She was so, “No, I don’t want you to visit.” And I say, “Okay, I understand. I hear what you’re saying. I truly hear you, and I will respect that. Okay, I will come another time. So for today, I’m leaving and I will come another time.” When I came to my office, I was supervised by a colleague who knew this little girl, and she congratulated me and said, “What a good thing you have done!” Because actually it’s good to think about the fact that when we are at the hospital, the specialists, the doctors, the nurses, everybody is intruding on our body. And that’s the same with children, and they don’t have necessarily the language or the tools to react or to resist or to affirm their presence and their power, and they are vulnerable about all those invasions. And to have the power to say “No, stop it!”, it was very affirming to her and very good. So it was important.

Erin (04:49):
Yeah, I mean, I think you’re discussing here children’s agency, and I wonder how adults can affirm children’s agency even when kids feel sort of powerless.

Elaine (05:01):
It’s about supporting their choices, supporting their taste, supporting, asking them, or sometimes saying, “Well, there are things that we don’t know, and how do we deal with situation when we don’t know?” That’s another situation. I remember I told you about a story of a little girl. She also was about eight years old and through play, through imagination, through other ways that children express themselves – it’s also a way to affirm them and to offer them opportunities to express what they need to express. This little girl, when I visited her, we knew each other and she wanted to play with me. So I said, “Okay, what do you want to play?” She said, “I want to play the judge.” I said, “Okay, what do you want to play, Mrs. Judge?” She said, “No, no, no. I am the one who says the rules. I am the one who decides, and I want you to say, I want the truth, only the truth,” and all this thing that people say, and it was important to know the context.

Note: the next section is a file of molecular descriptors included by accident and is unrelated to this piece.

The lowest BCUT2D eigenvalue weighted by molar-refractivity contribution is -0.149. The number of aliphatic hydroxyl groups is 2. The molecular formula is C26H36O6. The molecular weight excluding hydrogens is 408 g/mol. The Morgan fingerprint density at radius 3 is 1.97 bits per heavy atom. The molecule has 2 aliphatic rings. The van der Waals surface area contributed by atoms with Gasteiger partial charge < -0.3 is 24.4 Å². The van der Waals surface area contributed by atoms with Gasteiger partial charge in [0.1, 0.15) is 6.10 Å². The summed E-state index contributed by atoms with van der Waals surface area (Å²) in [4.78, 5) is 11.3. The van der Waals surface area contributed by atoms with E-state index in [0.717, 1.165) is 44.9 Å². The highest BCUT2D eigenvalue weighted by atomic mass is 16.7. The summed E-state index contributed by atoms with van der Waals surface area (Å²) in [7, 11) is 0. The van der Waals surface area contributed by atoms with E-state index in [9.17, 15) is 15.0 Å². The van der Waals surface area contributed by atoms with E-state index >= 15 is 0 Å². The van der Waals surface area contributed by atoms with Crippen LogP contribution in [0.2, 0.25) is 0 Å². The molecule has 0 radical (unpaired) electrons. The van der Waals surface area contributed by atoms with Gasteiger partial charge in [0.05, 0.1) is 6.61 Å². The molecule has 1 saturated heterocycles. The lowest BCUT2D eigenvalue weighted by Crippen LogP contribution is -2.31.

She had a chronic disease, a very serious disease with a short life expectancy, and she had complications. So her parents were worried about her. She was alert, she was active, but she was severely ill and the parents would not tell her that she was at risk of shortly dying, and she sensed this, and the personnel, the staff knew that she was aware that something was going on about her, and people were talking about her situation, but she couldn’t know. And so she was asking, “I want to be the judge and promise you’ll tell the truth, the whole truth, all the truth and this stuff.” And I said, “Okay, I promise.”

And she says, “Hum…okay, I would like to play the princess.” And I found that fantastic because when I reflected upon this situation, I realized that she wanted the truth, but then she wanted also to respect her parents. And she knew that there was a secret or a mystery or something that the parents wanted to prevent her from, and she respected that as well. So she had a kind of word, she had her say in this situation, and at the same time, she respected the wish of her parents.

Karen-Marie (07:39):
Part of what I appreciate, Elaine, is how you really focus on the child, and thank you so much for telling us stories so that we can understand the child’s perspective a little better. We really appreciate you sharing with us today. Thanks.

Erin (07:56):
Thank you.

Elaine (07:57):
Thanks to you for this opportunity.